Concerns raised after Corning police chief euthanizes dogs with gun

By Josh Harvison - bio | email

CORNING, AR (KAIT) – Region 8 News obtained several pictures appearing to depict Corning Police Chief Jim Gronings euthanizing dogs at the city's pound. In some pictures, dogs were lying on the ground in a pool of blood, which appear to have been a result of a shooting.

According to Gronings, who confirmed he killed seven to eight dogs, he was instructed to euthanize the animals by the city's mayor. Mayor Dewayne Phelan said he was told by a local veterinarian to euthanize the animals.

"We were sure from what the vet said, that they were all exposed and probably infected," said Phelan.

Phelan said he told Gronings to kill the dogs for fears they were infected with rabies.

Region 8 News contacted the only veterinarian in Corning. Dr. Ginger Seagraves with the NEA Veterinarian Clinic said her office was never contacted by the city of Corning until after the dogs had been euthanized. According to Seagraves, the city's dog catcher originally had an appointment scheduled for the veterinarian, but the dog catcher cancelled the appointment Wednesday.

"We considered them to be a threat to public safety so the only alternative we had was to put them down," said Phelan. "We were trying to protect everyone from an epidemic of rabies on their pets or any animal they might have on their property."

After the animals were euthanized, the city buried the carcasses near the facility, according to Phelan.

Phelan said this was the first time a city employee shot and killed a dog at the pound.

"Usually the vet will give them a shot, but in this case, we didn't want the vet to be attacked and they were attacking each other," said Phelan. "We usually keep them ten days in our dog pound area which is down at our sewer pond area outside the city limits, if nobody claims it within ten days, then we contact the local vet and the vet will take care of it."

"I was told that the mayor talked to the veterinarian and I was told to destroy the dogs, and I looked down there and I seen these foaming and all messed up, fighting and biting one another in that pen, and decided that was the best thing to do with them," said Gronings.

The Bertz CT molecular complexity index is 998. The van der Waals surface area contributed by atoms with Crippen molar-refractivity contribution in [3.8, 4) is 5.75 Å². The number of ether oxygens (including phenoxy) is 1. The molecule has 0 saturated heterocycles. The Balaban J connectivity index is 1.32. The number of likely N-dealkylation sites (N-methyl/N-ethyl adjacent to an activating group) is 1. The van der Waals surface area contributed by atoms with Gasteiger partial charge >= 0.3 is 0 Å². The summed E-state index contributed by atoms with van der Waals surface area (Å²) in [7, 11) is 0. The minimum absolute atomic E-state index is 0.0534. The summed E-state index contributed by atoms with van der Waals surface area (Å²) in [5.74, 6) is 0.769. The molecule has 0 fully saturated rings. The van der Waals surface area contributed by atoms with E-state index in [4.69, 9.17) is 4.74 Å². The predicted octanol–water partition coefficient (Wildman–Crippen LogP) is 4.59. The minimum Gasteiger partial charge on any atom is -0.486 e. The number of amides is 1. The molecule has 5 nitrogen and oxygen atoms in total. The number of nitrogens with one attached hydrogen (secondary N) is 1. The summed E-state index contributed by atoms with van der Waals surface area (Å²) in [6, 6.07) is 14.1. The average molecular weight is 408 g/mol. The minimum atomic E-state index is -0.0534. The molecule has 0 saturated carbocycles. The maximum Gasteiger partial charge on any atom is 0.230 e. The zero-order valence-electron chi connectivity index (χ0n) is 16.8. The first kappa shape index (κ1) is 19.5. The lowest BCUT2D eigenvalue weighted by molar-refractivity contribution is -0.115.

"Foam this big around their mouth, we considered them to be rabid dogs and when they're like that, we're even afraid to have a vet get close to them," said Phelan.

"If there wasn't something wrong with it wouldn't have done it because it was a lab, and a lab is a gentle dog and not a vicious dog and this one had turned very viscous," said Gronings. "I wouldn't want anyone killing a dog that was sick, if it wasn't sick or something because I think a sick dog is probably better off. Get it out of its pain and stuff."

Alison Stork brought the photographs to the attention of Region 8 News. She said she has contacted the Clay County Humane Society, PETA and Northeast Arkansans for Animals, as well as the Arkansas Attorney General's Office regarding the shooting of dogs.

Under Arkansas state law, it is not illegal to shoot a dog if it is thought to be infected with rabies. Animals are allowed to be killed by a properly placed gunshot. Click here to read more on Arkansas and Missouri animal cruelty laws.

If a dog is suspected to be rabid, then authorities are required to ship the animal's head to the State Public Health Laboratory of the Division of Health of the Department of Health and Human Services for examination. Any person causing the death of an animal suspected with rabies is required to present the information to the county court of the county in which the animal was killed.

"They have now buried those in an area from where the shot from the photos that we got, there's water standing everywhere so one of my concerns is the spread of the disease from where they are buried," said Wannda Turner with Northeast Arkansans for Animals.

"If that is the truth (city's claim of rabid dogs), then yeah, they probably had to be euthanized, but they went about it the wrong way," said Stork.

Turner said she has contacted Arkansas State Police and the Arkansas Attorney General's Office.

"I do understand the plight of rural communities and what they have as far as stray animals and the multitude of animal overpopulation," said Turner. "Veterinarians know how to properly euthanize, they have the guidelines, they do it properly and they do it humanely."

"We are going to try to push for enough concern in the community that this doesn't get swept under the rugs because corning is not along in the small communities that are using a gunshot to euthanize," said Turner.

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